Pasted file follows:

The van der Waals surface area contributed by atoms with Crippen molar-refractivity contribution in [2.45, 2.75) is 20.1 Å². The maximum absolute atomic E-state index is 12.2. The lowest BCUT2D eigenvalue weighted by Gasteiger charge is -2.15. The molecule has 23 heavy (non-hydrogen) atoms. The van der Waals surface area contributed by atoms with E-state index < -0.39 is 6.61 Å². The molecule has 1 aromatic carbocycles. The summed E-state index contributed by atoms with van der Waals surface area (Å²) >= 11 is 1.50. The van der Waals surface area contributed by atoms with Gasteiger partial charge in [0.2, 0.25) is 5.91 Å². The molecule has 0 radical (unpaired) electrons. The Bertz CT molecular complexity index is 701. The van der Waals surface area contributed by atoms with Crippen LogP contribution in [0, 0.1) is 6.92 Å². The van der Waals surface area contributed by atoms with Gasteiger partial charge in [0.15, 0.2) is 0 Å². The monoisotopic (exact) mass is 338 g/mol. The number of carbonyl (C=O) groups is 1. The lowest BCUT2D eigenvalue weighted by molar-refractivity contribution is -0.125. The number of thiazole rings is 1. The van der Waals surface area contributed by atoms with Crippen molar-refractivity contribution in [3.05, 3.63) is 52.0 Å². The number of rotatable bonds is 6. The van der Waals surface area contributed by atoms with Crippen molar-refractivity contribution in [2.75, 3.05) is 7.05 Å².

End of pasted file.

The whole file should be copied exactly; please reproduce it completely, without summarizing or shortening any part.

The van der Waals surface area contributed by atoms with Crippen molar-refractivity contribution in [2.45, 2.75) is 20.1 Å². The maximum absolute atomic E-state index is 12.2. The lowest BCUT2D eigenvalue weighted by Gasteiger charge is -2.15. The molecule has 23 heavy (non-hydrogen) atoms. The van der Waals surface area contributed by atoms with E-state index < -0.39 is 6.61 Å². The molecule has 1 aromatic carbocycles. The summed E-state index contributed by atoms with van der Waals surface area (Å²) >= 11 is 1.50. The van der Waals surface area contributed by atoms with Gasteiger partial charge in [0.2, 0.25) is 5.91 Å². The molecule has 0 radical (unpaired) electrons. The Bertz CT molecular complexity index is 701. The van der Waals surface area contributed by atoms with Crippen LogP contribution in [0, 0.1) is 6.92 Å². The van der Waals surface area contributed by atoms with Gasteiger partial charge in [0.15, 0.2) is 0 Å². The monoisotopic (exact) mass is 338 g/mol. The number of carbonyl (C=O) groups is 1. The lowest BCUT2D eigenvalue weighted by molar-refractivity contribution is -0.125. The number of thiazole rings is 1. The van der Waals surface area contributed by atoms with Crippen molar-refractivity contribution in [3.05, 3.63) is 52.0 Å². The number of rotatable bonds is 6. The van der Waals surface area contributed by atoms with Crippen molar-refractivity contribution in [2.75, 3.05) is 7.05 Å².